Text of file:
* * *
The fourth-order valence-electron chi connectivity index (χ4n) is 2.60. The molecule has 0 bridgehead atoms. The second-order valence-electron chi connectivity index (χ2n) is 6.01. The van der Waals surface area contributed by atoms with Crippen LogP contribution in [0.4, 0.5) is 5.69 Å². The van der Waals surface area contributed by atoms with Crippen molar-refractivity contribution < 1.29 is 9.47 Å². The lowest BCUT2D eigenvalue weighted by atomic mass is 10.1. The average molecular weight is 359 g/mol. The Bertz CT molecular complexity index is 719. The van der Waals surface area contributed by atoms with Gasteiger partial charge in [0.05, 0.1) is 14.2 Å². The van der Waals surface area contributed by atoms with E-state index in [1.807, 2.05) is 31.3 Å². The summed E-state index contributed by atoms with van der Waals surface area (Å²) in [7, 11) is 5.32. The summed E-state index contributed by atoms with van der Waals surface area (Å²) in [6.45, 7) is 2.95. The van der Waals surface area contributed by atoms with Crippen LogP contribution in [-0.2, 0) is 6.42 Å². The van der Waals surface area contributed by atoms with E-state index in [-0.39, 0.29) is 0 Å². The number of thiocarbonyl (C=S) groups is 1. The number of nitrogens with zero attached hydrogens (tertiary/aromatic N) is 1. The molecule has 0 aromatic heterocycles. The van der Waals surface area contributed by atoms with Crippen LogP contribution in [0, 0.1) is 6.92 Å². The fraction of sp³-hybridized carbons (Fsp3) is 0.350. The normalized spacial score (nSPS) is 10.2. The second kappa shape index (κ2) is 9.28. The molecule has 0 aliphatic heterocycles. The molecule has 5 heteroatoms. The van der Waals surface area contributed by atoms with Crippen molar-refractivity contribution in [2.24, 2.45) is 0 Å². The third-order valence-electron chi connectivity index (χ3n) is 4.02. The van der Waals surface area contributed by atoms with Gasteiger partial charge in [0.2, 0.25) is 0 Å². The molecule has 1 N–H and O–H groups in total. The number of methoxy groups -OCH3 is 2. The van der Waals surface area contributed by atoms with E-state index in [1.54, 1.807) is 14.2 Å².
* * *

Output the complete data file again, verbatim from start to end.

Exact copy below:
The fourth-order valence-electron chi connectivity index (χ4n) is 2.60. The molecule has 0 bridgehead atoms. The second-order valence-electron chi connectivity index (χ2n) is 6.01. The van der Waals surface area contributed by atoms with Crippen LogP contribution in [0.4, 0.5) is 5.69 Å². The van der Waals surface area contributed by atoms with Crippen molar-refractivity contribution < 1.29 is 9.47 Å². The lowest BCUT2D eigenvalue weighted by atomic mass is 10.1. The average molecular weight is 359 g/mol. The Bertz CT molecular complexity index is 719. The van der Waals surface area contributed by atoms with Gasteiger partial charge in [0.05, 0.1) is 14.2 Å². The van der Waals surface area contributed by atoms with E-state index in [1.807, 2.05) is 31.3 Å². The summed E-state index contributed by atoms with van der Waals surface area (Å²) in [7, 11) is 5.32. The summed E-state index contributed by atoms with van der Waals surface area (Å²) in [6.45, 7) is 2.95. The van der Waals surface area contributed by atoms with Crippen LogP contribution in [-0.2, 0) is 6.42 Å². The van der Waals surface area contributed by atoms with E-state index in [-0.39, 0.29) is 0 Å². The number of thiocarbonyl (C=S) groups is 1. The number of nitrogens with zero attached hydrogens (tertiary/aromatic N) is 1. The molecule has 0 aromatic heterocycles. The van der Waals surface area contributed by atoms with Crippen LogP contribution in [0, 0.1) is 6.92 Å². The fraction of sp³-hybridized carbons (Fsp3) is 0.350. The normalized spacial score (nSPS) is 10.2. The second kappa shape index (κ2) is 9.28. The molecule has 0 aliphatic heterocycles. The molecule has 5 heteroatoms. The van der Waals surface area contributed by atoms with Crippen molar-refractivity contribution in [2.24, 2.45) is 0 Å². The third-order valence-electron chi connectivity index (χ3n) is 4.02. The van der Waals surface area contributed by atoms with Gasteiger partial charge in [0.2, 0.25) is 0 Å². The molecule has 1 N–H and O–H groups in total. The number of methoxy groups -OCH3 is 2. The van der Waals surface area contributed by atoms with E-state index in [1.54, 1.807) is 14.2 Å².